Reduce liability for losses on commercial accounts by adhering to four requirements.
Shared Information: Your Best Bet to Mitigate Fraud
According to the Federal Trade Commission, fraud costs financial institutions and retailers more than $31.3 billion each year, while customers lose an additional $5 billion annually. To date, nearly one million Americans have had their identities stolen and used for fraudulent purposes.
In an era where fraud is so prevalent, prevention should be at the top of every financial institution’s priority list. From pharming to phishing, criminals are becoming more technologically savvy and sophisticated, which will only serve to intensify the threat to your institution and its customers. While you may not be able to avert all losses associated with a new method or scheme, you can certainly adopt practices to help mitigate losses and prevent illegal activities that are often copied or repeated.
Do you know where the threat exists?
The first step in mitigating risk is to understand where the threat of loss resides at your institution. From what the data reveals each day about the amount of fraudulent activity in the marketplace, I believe that no financial institution is totally immune to fraud.
With certain kinds of losses that financial institutions experience, the source is quite evident; while in other instances, the cause of the loss is not so obvious. For example, some losses at your institution might be written off to “NSF general ledger accounts” or buried in the collections departments and investigation queues. Either way, it is extremely important to understand the level of loss your institution is experiencing.
Fraud not only has a negative impact on your bottom line, but it can also damage your institution’s reputation. How can financial institutions beat the fraudsters who, in many cases, are winning the game at your organization’s expense? The use of shared information can be one of your institution’s most effective lines of defense to combat fraud.
Your competitors can help
Every day, financial institutions compete directly with each other to win customers. However, many financial institutions understand that competitive differences are immaterial when it comes to fraud. As a result, these organizations are continuously hosting a variety of regional and national events to exchange best practices and help discover additional strategies for reducing losses for the industry as a whole.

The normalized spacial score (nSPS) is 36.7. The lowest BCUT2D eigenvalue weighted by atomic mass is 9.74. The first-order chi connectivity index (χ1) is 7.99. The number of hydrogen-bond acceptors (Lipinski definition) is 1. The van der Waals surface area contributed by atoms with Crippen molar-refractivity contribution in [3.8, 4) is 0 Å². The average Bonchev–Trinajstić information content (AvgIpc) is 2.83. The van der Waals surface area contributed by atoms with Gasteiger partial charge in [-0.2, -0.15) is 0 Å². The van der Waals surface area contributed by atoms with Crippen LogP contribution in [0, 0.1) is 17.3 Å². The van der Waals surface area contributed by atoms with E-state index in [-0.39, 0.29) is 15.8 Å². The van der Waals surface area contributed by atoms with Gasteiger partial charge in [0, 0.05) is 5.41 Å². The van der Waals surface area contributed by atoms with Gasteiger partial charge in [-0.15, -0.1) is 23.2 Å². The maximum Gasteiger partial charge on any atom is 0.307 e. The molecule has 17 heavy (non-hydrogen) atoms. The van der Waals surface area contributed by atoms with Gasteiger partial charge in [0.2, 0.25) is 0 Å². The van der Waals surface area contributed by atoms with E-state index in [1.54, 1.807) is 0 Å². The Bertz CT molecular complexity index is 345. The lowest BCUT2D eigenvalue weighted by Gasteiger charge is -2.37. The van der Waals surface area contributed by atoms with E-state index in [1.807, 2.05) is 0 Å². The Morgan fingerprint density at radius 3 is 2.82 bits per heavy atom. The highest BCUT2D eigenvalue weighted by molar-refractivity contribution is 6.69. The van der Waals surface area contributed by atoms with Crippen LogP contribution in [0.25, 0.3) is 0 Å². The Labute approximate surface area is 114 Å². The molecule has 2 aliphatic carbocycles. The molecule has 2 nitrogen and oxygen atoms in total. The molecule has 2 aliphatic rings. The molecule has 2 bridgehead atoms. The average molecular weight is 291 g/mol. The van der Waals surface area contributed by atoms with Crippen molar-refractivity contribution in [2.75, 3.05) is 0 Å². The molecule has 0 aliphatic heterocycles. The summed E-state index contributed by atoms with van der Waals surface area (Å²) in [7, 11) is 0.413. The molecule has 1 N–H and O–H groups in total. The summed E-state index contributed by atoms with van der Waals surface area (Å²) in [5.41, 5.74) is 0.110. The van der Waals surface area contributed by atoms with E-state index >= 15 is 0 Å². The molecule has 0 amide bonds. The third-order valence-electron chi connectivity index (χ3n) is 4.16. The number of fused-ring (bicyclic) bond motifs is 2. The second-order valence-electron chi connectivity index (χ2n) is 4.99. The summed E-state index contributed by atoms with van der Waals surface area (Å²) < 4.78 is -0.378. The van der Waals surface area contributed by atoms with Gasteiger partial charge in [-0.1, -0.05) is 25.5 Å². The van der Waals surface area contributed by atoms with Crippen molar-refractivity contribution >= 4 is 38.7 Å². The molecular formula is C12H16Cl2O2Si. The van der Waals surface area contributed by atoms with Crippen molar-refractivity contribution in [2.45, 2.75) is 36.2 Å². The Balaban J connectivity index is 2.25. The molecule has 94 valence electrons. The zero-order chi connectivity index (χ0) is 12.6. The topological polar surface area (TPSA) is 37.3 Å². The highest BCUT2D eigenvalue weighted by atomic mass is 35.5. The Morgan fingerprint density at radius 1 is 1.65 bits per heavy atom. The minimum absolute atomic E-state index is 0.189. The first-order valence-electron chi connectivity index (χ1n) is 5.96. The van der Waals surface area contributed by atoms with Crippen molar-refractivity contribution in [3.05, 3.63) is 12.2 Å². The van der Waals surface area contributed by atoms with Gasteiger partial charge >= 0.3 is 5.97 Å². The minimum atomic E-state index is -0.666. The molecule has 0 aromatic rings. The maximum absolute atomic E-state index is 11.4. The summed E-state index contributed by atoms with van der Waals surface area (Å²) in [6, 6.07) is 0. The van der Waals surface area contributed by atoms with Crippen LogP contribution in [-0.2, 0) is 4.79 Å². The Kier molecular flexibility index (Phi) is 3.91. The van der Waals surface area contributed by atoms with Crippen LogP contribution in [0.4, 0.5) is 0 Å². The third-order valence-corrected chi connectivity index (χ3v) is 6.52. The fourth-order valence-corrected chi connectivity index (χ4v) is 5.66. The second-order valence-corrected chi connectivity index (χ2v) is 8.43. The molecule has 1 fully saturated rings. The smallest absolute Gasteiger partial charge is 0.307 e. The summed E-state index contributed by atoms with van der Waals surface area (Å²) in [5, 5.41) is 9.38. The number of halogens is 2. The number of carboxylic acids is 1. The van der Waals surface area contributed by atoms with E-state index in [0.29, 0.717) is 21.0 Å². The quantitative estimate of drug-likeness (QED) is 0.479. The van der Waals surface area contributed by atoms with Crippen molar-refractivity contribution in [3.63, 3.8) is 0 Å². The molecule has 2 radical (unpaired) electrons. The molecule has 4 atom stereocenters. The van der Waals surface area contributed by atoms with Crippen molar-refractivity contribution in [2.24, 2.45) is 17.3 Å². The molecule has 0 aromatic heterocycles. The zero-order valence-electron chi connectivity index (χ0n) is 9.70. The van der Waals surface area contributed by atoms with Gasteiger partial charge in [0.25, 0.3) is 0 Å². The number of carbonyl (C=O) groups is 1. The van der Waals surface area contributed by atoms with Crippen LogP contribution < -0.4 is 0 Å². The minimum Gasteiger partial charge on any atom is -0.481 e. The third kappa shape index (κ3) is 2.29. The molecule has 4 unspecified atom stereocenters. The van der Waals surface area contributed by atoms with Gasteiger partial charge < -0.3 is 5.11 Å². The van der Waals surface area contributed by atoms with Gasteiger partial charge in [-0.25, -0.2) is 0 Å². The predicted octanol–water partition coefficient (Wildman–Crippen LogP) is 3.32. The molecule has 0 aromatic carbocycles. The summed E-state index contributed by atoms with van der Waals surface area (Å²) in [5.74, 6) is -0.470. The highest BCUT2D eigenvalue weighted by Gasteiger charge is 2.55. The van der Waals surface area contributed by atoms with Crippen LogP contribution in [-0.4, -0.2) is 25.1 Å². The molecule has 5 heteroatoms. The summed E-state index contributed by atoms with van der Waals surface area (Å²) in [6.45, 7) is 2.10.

The American Bankers Association recently reported the findings of its 2005 Deposit Account Fraud Survey Report, which highly ranked the use of shared databases as a means to fight fraud. Sharing information allows banks to learn from one another and establish better strategies to anticipate the threat of various types of fraud. Having access to more information helps financial institutions recognize fraudulent activity before it becomes a loss.
The ABA report also revealed that regional and super-regional/money center banks (more than $5 billion in assets) ranked the use of both deposit account and item-level information from shared databases as one of the top external fraud filters.
For the past 10 years, financial institutions have been continually expanding a nationwide initiative to mitigate the threat of fraud resulting in loss. Primary Payment Systems’ Early Warning Databases, used exclusively for fraud prevention, represent the largest cooperative effort of its kind to mitigate deposit, payment and identity fraud.
Augmented by public data sources, the databases consist primarily of non-public secure information representing:
- An estimated 90 percent of all open and active U.S. transaction accounts.
- More than 100 million closed and purged accounts.
- More than 18 million stop payment records.